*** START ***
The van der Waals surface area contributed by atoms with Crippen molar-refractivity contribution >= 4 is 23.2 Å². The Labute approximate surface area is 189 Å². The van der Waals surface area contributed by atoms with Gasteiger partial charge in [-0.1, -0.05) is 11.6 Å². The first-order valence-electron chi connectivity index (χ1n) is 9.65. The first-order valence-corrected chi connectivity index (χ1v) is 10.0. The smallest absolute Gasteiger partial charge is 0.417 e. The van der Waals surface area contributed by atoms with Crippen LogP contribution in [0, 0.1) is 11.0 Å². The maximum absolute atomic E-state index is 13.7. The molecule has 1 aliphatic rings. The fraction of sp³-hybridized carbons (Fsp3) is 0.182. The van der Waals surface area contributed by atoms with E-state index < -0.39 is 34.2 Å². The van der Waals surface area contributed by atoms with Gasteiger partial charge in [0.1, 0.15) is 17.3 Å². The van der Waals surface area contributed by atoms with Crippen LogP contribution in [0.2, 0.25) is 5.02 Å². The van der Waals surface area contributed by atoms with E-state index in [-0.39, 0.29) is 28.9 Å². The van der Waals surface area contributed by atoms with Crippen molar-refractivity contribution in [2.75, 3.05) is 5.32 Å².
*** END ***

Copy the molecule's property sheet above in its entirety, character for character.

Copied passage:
The van der Waals surface area contributed by atoms with Crippen molar-refractivity contribution >= 4 is 23.2 Å². The Labute approximate surface area is 189 Å². The van der Waals surface area contributed by atoms with Gasteiger partial charge in [-0.1, -0.05) is 11.6 Å². The first-order valence-electron chi connectivity index (χ1n) is 9.65. The first-order valence-corrected chi connectivity index (χ1v) is 10.0. The smallest absolute Gasteiger partial charge is 0.417 e. The van der Waals surface area contributed by atoms with Crippen LogP contribution in [0, 0.1) is 11.0 Å². The maximum absolute atomic E-state index is 13.7. The molecule has 1 aliphatic rings. The fraction of sp³-hybridized carbons (Fsp3) is 0.182. The van der Waals surface area contributed by atoms with E-state index < -0.39 is 34.2 Å². The van der Waals surface area contributed by atoms with Gasteiger partial charge in [0.1, 0.15) is 17.3 Å². The van der Waals surface area contributed by atoms with Crippen LogP contribution in [0.2, 0.25) is 5.02 Å². The van der Waals surface area contributed by atoms with E-state index in [-0.39, 0.29) is 28.9 Å². The van der Waals surface area contributed by atoms with Crippen molar-refractivity contribution in [2.75, 3.05) is 5.32 Å².